It is as if south London has slipped into some grim time-warp and suddenly finds itself back in the mid-1980s. That proud Conservative council Wandsworth has just announced a cost-cutting offensive and, to show how seriously it takes the business of keeping down taxation, it has started by hammering a local fringe theatre.
The fact that the theatre happens to be the Battersea Arts Centre, recognised as one of the most dynamic and original cultural venues in London and a huge local asset, has merely made the council more implacable. Harsh decisions must be made, say the councillors. Services for kiddies and the elderly must come first.
This is political gamesmanship at its most pathetic. Wandsworth Council has complained that its settlement from the Labour government has left it with a shortfall of £5m and has made its point by cutting a £100,000 grant to the BAC at three months' notice and, in what looks like a clear attempt to finish it off, also demanding a commercial rate of £270,000 a year for the old town hall in which it is based.
The move is so short-sighted that it is difficult to avoid the conclusion that it is motivated by political spite. The BAC is a model of the way a local arts centre should work. For those hoping to build a career in theatre or music, it offers a way into the mainstream, an encouragement of new talent, often with spectacular success. Jerry Springer: The Opera was developed there. Comic acts from Matt Lucas to the League of Gentlemen were given an early break in Battersea. The prestigious James Menzies-Kitchin Award at the centre gives a young director the chance to stage a production of a classic play. There are regular workshops, involving local people.
The argument that a centre which puts on performances for children each weekend and brings in 3,500 pupils from schools every year should not be supported by its local council is clearly ludicrous. Not only do people in the borough visit the BAC, but its success at bringing custom into the area was reflected only last year in the Wandsworth Business Awards where it won the Best Community Contribution award.
At first glance, it is all very puzzling. One would think that an institution which not only brings in business but also encourages local people, particularly the young, to get involved in local projects was pretty much what councils wanted. At £100,000, with a low rent on an old building, it would seem to be cheap at the price.
But in Wandsworth, it seems that the local Tory politicians see things differently. The council which once pioneered the sale of council houses and has prided itself on having the lowest level of council tax in the country, will inevitably look askance at the scruffy dynamism of the fringe theatre. For them, the achievements of the BAC count for less than the fact that rude words and inappropriate views may be expressed on their stages.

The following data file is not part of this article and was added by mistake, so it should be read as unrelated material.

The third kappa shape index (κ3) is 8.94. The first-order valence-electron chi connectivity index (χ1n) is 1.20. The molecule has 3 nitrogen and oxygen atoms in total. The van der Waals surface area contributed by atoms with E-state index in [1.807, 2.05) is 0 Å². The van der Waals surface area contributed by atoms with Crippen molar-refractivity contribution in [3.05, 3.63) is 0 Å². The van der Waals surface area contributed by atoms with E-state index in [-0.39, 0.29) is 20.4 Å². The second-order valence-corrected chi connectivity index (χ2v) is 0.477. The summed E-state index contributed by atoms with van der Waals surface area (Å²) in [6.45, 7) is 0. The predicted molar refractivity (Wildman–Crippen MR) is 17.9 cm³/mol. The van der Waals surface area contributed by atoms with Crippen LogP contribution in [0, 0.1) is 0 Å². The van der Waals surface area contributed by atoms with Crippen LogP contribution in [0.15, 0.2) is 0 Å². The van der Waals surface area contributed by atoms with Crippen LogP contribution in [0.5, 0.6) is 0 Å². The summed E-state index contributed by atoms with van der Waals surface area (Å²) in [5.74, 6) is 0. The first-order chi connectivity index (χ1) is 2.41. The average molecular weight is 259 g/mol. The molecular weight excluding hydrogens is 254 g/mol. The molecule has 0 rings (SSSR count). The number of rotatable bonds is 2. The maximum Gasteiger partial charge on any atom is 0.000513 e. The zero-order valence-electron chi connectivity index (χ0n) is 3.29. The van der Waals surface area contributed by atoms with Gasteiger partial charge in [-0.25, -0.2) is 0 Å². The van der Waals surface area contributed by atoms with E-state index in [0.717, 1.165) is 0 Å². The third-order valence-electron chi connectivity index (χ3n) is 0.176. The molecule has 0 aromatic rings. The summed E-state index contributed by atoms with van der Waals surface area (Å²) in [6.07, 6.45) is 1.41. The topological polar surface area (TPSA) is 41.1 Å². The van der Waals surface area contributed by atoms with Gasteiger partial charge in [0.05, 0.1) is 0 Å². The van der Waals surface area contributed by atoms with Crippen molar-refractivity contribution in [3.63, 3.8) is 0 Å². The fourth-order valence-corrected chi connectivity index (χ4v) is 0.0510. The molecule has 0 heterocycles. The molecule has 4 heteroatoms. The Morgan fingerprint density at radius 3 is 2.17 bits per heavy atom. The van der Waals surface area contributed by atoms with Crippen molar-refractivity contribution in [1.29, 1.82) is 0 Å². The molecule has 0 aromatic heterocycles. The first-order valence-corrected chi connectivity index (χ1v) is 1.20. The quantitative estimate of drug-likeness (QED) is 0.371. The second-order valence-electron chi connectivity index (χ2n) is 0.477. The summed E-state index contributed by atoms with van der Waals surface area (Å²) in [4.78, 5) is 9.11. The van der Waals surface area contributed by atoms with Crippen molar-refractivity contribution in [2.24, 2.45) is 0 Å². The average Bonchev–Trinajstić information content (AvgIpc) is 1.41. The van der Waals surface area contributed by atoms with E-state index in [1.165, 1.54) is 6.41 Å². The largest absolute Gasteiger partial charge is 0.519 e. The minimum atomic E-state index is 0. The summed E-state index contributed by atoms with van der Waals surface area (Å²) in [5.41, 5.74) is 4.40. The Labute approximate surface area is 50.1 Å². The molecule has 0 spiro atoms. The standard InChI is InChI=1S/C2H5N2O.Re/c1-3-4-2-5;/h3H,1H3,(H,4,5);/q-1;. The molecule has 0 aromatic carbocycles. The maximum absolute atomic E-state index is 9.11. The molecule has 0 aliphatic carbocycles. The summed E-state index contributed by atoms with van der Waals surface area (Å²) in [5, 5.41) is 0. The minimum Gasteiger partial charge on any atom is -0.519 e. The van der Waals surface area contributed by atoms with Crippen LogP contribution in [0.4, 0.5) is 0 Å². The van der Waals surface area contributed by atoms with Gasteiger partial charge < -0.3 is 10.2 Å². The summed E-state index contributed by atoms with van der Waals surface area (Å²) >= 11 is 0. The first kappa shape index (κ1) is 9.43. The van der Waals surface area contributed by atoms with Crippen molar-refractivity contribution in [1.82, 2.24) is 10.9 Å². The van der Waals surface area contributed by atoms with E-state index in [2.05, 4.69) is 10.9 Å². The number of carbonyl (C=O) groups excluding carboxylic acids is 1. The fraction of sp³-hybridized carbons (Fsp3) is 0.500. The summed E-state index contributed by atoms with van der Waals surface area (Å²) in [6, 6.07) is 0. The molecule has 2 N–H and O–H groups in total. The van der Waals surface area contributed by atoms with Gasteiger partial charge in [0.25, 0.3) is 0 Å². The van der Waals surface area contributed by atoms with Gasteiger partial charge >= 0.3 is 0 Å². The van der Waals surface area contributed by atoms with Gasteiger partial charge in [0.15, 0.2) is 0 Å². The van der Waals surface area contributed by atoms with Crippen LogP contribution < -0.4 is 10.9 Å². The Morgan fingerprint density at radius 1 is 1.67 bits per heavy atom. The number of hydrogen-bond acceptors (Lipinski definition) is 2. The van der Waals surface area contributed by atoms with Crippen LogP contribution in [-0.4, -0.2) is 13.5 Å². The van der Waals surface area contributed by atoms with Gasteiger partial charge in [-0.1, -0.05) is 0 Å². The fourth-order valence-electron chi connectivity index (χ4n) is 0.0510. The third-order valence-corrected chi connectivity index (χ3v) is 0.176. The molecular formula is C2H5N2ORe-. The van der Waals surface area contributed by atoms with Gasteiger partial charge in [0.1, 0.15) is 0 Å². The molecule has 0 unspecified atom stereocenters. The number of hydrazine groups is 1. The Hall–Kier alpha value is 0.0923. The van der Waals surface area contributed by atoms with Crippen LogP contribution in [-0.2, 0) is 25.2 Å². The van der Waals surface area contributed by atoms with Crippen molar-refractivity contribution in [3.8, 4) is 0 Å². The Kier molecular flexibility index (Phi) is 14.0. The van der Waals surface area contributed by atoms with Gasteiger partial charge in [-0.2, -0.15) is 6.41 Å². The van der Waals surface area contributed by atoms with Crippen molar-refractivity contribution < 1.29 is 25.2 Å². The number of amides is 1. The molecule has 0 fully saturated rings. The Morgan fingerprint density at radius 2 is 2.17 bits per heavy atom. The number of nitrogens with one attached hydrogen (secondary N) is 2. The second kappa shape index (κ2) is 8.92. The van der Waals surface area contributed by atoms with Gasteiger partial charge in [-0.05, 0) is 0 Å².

This distrust of the alternative, the artistic, the unrespectable is more than just mean-spirited and unimaginative. It is a reminder that the old conservatism, thought to have been discredited long ago, is never far away. Before his cause is damaged further, it might be wise for David Cameron to have a quiet word with his more doctrinaire colleagues down in Wandsworth.
A case of too much exposure
It is an odd fact that the multibillion-dollar pornography business is run much like any other industry, with trade fairs and seminars. From one of these has come the heart-breaking news that advances in technology have been posing certain technical problems. Apparently, the new high-definition DVDs reveal too much human imperfection. "The biggest problem is razor burn," the director and star Stormy Daniels confided to the world's press. In an age where reality has become the Holy Grail, it is oddly reassuring that, in at least one branch of the media, less is more. Perhaps, out of respect for the importance of fantasy, the next generation of triple-X classics will be shot in moody, badly lit black and white.
* The argument that, in this world of pain and strife, it is idiotic to discuss what happens on a reality TV show is utterly wrong-headed. The debate surrounding Celebrity Big Brother has been important.
It is not the behaviour of those poor saps inside the house which is of interest. Channel 4's argument that their attitudes to race, class or - the latest game - age represent problems in society at large is self-serving and bogus. This story is about the media's power to manipulate feelings and events within their studio and, significantly, in the world outside.
Thanks to the cold-hearted creeps at Endemol, we have seen how bullying onscreen can, carefully directed, prompt more bullying in the name of justice. With clever editing, games of reward and punishment, backed up by extensive PR, a production company has revealed its power to play the public mood like a fish on a line. It makes for ugly, demeaning TV but provides an important political warning.Reuse content